At the celebration of Alabama’s first national championship under Coach Nick Saban in 2009, the Crimson Tide coach proclaimed, "I want everybody here to know, this is not the end. This is the beginning,"
And it was the beginning of a dynasty as the Crimson Tide under Saban won three national championships in a four-year span. The last one was in 2012, and since then Bama has gone 11-2 and 12-2, but come up short on national titles.
On Sept. 19, the third game of this season, Alabama was upset by Ole Miss in Tuscaloosa, 43-37.
From there, a common theme in the national media was that the Alabama dynasty was over. That didn’t come just from Internet types, and the opinions of ESPN “experts” like Danny Kannell and Joey Galloway could be ignored. But even respected journalists like Dan Wolken of USA Today and Stewart Mandel of Fox Sports were heralding the end of the era.
The game had passed Saban by. The famed Alabama defense had been rendered obsolete by the spread offenses.
A few weeks later after Alabama had rebounded with a resounding 38-10 win over then-sixth ranked Georgia in Athens, Saban took the offense. “It really doesn't matter what you think,” he said. it really doesn't matter what you say. I'm hoping nobody on our team is playing for you. I hope they're playing for each other and not what you think. because that's not what iIm doing. I'm coaching for our players and our team to be as good as it can be. If that's not pleasing to somebody else, it's not pleasing to somebody else.
“I said before, I do believe in our team. We're going to work hard to make our team better. I hope our players respond the right way. and it's not going to be for you. The fans, yes.
“Because if it was up to you, we're six foot under already. We're dead and buried. Gone. Gone.”
It seems that Saban coached, the players responded, and now Alabama is in Dallas with a Southeastern Conference championship, a 12-1 record, and a Thursday night meeting with Michigan State in the semifinals of the College Football Playoff.
Dynasties are hard to build and hard to maintain. Depending on who is counting, there may have been a couple of dozen in modern college football history.
This, certainly, as Saban promised in that January 2010 celebration of the win over Texas in the BCS title game, is a dynasty. Many consider the necessity of three national championships in an era for it to be a dynasty.
Check. Alabama went on to crush LSU in New Orleans to win the 2011 crown and to trounce Notre Dame in Miami for his third Bama title, the 2012 championship.
Although Saban called the 2009 season the beginning, it really started in 2008 when the Tide came up short in the SEC Championship Game for a chance to go to the BCS championship game. In the last eight years, Alabama has won more games than any other team with a 96-12 record. Three of those losses came against national championship teams and three of them to Heisman Trophy winning quarterbacks. (Boise State and Oregon are second to Alabama in that period with 89 wins. LSU is second to Bama in the list with 77).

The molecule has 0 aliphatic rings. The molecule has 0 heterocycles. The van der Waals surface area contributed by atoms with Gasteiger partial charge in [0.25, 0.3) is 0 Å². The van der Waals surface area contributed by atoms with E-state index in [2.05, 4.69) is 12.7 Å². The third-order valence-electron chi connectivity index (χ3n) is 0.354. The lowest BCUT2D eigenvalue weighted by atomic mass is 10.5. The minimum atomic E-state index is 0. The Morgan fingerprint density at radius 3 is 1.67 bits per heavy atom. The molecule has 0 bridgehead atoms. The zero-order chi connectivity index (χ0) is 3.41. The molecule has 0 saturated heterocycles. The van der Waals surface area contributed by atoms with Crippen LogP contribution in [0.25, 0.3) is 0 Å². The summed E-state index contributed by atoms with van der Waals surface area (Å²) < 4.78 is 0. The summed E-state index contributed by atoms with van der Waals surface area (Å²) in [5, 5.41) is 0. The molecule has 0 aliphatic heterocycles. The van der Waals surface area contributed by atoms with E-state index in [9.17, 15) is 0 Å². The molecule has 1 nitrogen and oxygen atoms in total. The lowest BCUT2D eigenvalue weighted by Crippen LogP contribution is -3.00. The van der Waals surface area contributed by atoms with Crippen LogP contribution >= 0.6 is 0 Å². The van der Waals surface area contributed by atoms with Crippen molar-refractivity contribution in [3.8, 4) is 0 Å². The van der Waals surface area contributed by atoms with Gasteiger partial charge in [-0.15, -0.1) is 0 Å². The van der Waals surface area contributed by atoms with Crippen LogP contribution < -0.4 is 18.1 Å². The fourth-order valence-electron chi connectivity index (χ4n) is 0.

Alabama has had two other dynasties, both under Paul Bryant. From 1960-66, Alabama went 68-6-3 and won three national championships and four SEC titles. From 1971-81, the Tide was 116-15-1 with three national titles and nine SEC crowns.
The owners of dynasties over the past few decades have been the usual suspects – Oklahoma, Nebraska, Texas, Miami, Florida State, and Southern Cal.
The most recent dynasty prior to Alabama’s run was USC under Pete Carroll from 2002-08 with the Trojans going 82-9 and taking two national championships and seven conference titles.
Lane Kiffin was a key member of the Southern Cal staff, including being offensive coordinator for the Trojans in his last two seasons there, 2005-06.
Kiffin, who is now offensive coordinator at Alabama, spoke of dynasties and his experience under two very different coaches in being a part of them, during a media day event in Dallas Tuesday.
“A dynasty is winning for a sustained amount of time,” he said. “You always win a little bit because you have a great quarterback, great defense. But can you do it for an extended time with different players and with different coaches? Obviously, we’re in the midst of one with Coach Saban. It’s great to be a part of another one.
“The only way you have that is the head coach. It changes too much. There are too many things going on. Players leaving early for the draft, coaches moving all over the place. So it has to come back to the head coach to create a dynasty and I’ve been fortunate to work for two of them.”
While Carroll was vocal in promotion of the USC dynasty, at Alabama, Kiffin said, “It’s not mentioned.”
He said that Carroll and Saban “are completely opposite and both approaches work. So it’s not really about how you do it; it’s about you have a philosophy, learning from them, learning about yourself on how you do things instead of just making mistakes on the fly. They made them, but a long time ago on a smaller stage.
“They win games because they have a philosophy, they have it nailed, and everyone in that building understands it.”
Kiffin heard about the reports of Alabama’s dynasty being over, and also about Saban’s “dead and buried” reaction to those reports. He said, “All that stuff really helped us. Because it pissed him off, obviously. So it brought everyone together. ‘Everyone’s off the bandwagon. No one out of this room matters.’ I think it worked really well. Players, coaches kind of band together ‘forget about everyone else; let’s go win.’
“That’s where coach (Saban) is so good.
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“You in the media may see a different side of him from a win or a loss, but what we see is no difference. We don’t change, meetings or practices, and that’s why he’s so good. The process is always to do better no matter the result.”